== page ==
Subject: Re: Why cons *pairs*?
From: (Rob Warnock)
Date: Wed, 13 Sep 2006 04:09:15 -0500
Newsgroups: comp.lang.scheme
Message-ID: <>
Tom Lord <> wrote:
| Why does lisp use pairs rather than, say, triples or quads...?
| There's a historic reason, of course.  Lisp was first developed
| as a platform for exploring some AI techniques in which list processing
| was central. The problem became how to represent lists on an IBM 704.
| That machine used 15-bit addresses, each referring to a 36-bit location.
| Special instructions on the machine already treated the 36-bit word
| has being divided into two 15-bit parts (just right to hold an address)
| and two three bit parts (handy for tags and GC bits).

And that tradition was continued on the DEC PDP-10, another 36-bit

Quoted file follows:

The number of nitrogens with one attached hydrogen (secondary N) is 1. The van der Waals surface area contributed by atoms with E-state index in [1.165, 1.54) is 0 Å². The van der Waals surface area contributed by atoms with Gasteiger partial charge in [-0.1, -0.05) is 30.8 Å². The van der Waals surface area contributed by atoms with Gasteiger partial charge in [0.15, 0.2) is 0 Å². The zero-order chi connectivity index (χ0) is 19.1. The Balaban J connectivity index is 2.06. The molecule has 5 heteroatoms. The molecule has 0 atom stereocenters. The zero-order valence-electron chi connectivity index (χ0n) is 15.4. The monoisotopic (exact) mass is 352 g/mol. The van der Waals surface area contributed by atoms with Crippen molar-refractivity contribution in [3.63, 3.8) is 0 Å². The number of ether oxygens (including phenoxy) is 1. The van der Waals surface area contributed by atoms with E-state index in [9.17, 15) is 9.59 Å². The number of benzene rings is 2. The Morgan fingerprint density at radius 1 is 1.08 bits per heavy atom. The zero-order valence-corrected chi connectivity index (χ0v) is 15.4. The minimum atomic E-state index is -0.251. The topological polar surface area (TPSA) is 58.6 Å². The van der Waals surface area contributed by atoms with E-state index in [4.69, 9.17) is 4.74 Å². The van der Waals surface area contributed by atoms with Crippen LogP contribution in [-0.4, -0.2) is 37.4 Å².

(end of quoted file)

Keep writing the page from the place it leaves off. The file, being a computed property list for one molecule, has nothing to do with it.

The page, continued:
machine but one with 18-bit addresses, so like the IBM 704 a single
word could store two addresses [but no additional flags]. The PDP-10
had convenient instructions which easily accessed the halves, so:

    car:    hlrz t0,(t0)	; t1 :=  (car t0)
	    popj p, 0

    cdr:    hrrz t0,(t0)
	    popj p, 0

But PDP-10 programmers *loved* to use fall-through to save space, e.g.:

    cadddr: hrrz t0,(t0)
    caddr:  hrrz t0,(t0)
    cadr:   hrrz t0,(t0)
    car:    hlrz t0,(t0)
	    popj p, 0

    cddddr: hrrz t0,(t0)
    cdddr:  hrrz t0,(t0)
    cddr:   hrrz t0,(t0)
    cdr:    hrrz t0,(t0)
	    popj p, 0

    cdaddr: hrrz t0,(t0)
    cdadr:  hrrz t0,(t0)
    cdar:   hlrz t0,(t0)
            hrrz t0,(t0)
	    popj p, 0

And so on...

Anyway, pairs were just so darned *convenient*!


Rob Warnock			<>
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